Gaia London review: Made in Dubai restaurant wows in Mayfair with Mediterranean fare

Skip the deep-fried zucchini tempura as this is all about Greek-style seafood done right

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The fourth Greek-Mediterranean Gaia restaurant opened its doors in December, this time in the heart of London's upmarket Mayfair, and the Dubai import is something of a darling among foodies in the UK capital.

At the crossroads of Dover Street and Piccadilly, and a stone’s throw from the Ritz Hotel, Gaia London has certainly positioned itself for the well-heeled diner. Yet its warm interiors and affable service is more inviting than exclusive.

The brainchild of Fundamental Hospitality Group, Gaia is the company’s first and most successful Made in Dubai concept, with locations already in the UAE, Doha, Monte Carlo and Marbella, with Miami set to follow.

Where to expect and where to sit

Named after the maternal Earth goddess, Gaia exudes the quality, simplicity and warmth of Greek culture. Curated by award-winning British interior design studio First Within, the restaurant blends history and modern design, including neoclassical features, domed arches and Hellenic statues framed by limestone walls and azure blue furnishings.

After stepping into the front foyer to be checked in by hosts, I soon came upon an ice market, fresh fish counter, and traditional wooden oven in quick succession, all of which immediately revved up my appetite.

The venue can seat 160 diners, and I was impressed to see it busy on a Tuesday evening, albeit mostly with stylishly suited men from nearby offices, carrying on their business affairs over fine food.

The dining room is large with an open-plan table layout that almost feels like all the diners have come together, mimicking the experience of a seaside taverna. Indeed, the couple on the table next to mine became so conversational with my dining companion and me that I began to wonder if our dinner for two had become one for four.

Semi-brightly lit with upbeat music and a cacophony of simultaneous conversations, the atmosphere lends itself to a vibrant midweek gathering or a pre-party dinner. With ample staff on hand, the service is fast and attentive, although there were perhaps a few too many servers in my eye line at any one time, making an already busy room look a bit crowded.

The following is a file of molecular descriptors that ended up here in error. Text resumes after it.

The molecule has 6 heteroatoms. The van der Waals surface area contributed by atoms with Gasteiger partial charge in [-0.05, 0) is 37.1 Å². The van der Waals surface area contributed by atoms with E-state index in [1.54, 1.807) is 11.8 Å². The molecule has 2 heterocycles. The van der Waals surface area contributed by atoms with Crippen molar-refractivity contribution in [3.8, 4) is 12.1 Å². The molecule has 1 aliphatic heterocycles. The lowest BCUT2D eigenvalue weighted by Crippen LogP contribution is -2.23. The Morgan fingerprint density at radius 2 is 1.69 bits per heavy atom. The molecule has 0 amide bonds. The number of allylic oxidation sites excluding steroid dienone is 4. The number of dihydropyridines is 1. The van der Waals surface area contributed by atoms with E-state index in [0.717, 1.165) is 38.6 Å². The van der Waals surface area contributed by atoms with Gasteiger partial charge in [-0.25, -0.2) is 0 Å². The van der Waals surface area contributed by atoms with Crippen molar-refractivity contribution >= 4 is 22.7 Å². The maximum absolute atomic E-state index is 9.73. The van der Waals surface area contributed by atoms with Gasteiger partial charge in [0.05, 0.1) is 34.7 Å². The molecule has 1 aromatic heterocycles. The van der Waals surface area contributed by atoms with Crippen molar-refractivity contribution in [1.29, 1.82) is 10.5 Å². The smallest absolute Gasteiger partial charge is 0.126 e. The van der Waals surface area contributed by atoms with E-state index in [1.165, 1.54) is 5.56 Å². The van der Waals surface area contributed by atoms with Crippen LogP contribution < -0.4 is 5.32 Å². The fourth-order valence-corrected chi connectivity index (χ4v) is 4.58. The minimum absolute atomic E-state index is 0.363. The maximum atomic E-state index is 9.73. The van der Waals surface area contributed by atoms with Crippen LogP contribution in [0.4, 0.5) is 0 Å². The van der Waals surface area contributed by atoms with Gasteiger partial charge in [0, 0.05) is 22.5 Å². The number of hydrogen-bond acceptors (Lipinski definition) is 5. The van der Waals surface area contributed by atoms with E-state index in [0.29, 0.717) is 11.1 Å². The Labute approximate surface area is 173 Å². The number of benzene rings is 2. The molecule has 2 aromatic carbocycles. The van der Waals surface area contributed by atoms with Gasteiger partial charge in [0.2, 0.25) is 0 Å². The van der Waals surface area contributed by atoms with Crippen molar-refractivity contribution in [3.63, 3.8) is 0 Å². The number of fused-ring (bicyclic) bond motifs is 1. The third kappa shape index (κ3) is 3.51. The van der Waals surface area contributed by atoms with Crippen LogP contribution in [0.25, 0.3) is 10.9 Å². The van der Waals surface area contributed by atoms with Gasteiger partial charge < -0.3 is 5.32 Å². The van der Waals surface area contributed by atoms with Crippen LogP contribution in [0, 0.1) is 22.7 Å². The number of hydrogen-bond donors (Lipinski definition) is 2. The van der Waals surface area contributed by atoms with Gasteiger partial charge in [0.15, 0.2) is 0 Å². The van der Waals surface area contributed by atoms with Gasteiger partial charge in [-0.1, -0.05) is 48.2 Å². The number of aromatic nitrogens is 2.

The menu

After more than a decade of collaboration, chefs Izu Ani and Orestis Kotefas have composed Gaia’s menu with a nod to the family-orientated culture and varied landscapes of Greece.

Diners would do well to embrace the connective Mediterranean dining experience by sharing dishes, which my guest and I were more than happy to do.

From lobster and prawn pastas to lamb cutlets and rib-eyes, there’s a mouth-watering range of dishes on the menu, but with the Mediterranean on my mind, I crafted my plate à la pescatore.

After being welcomed with a plate of beautifully sourced olives, baby tomatoes, grilled aubergine and Eriki cheese, we went on to sample the velvety smoked cod roe with lemon zest and chives taramasalata for £12 ($15).

This was followed by an exceptional tsipoura (sea bream carpaccio; £44), a raw melt-in-the-mouth delicacy accompanied by three vials of deliciously flavoured dipping oils. Served at a perfectly cool temperature, the sea bream exuded freshness that needed no garnish, although I would not advise missing out on the creamy, tarty and truffle-infused olive oils the dish is served with. Absolute yum.

The astakosalata (lobster salad; £36) was very fresh and pleasant enough, but what I thought would be more of a signature dish fell short of expectations. While some may argue that quality lobster should speak for itself, I found the bowl a little bland. The red onion and light mayo dressing needed something more to enhance the dish's flavours.

Likewise, we were told the tiganito kolokithi (courgette tempura; £18) is a crowd favourite, but I could have done without. It was lots of crunch, but extremely skinny cut with very little taste unless lathered up with the accompanying tzatziki and tomato sauce. I’d rather go for bread and save myself the batter calories.

The second standout dish of choice after the sea bream carpaccio was the freshly grilled sea bass (price per kilo). Having selected it after being advised on the unique quality of each fish available and the appropriate cooking technique, it arrived at our table a succulent and perfectly off-whitish-grey with a tomato-olive trimming and drizzles of olive oil. It had me cooing over flights to Greece before dessert.

Speaking of, with little room left in our tummies to fill, my guest and I shared the filo mille-feuille (£16), which made for a blissfully light vanilla-creamed, pistachio-powdered finale.

Price point and contact information

Appetisers range from £16-£38; vegetarian and meat mains are £32-£230, while seafood is by the kilo; and desserts are between £14 and £30.

Gaia Mayfair is open for lunch from noon to 2.30pm, then for dinner from 6pm. For reservations, contact 0044 20 3961 0000 or reservations@gaia-london.uk.

This review was conducted at the invitation of the restaurant

Updated: May 31, 2024, 6:02 PM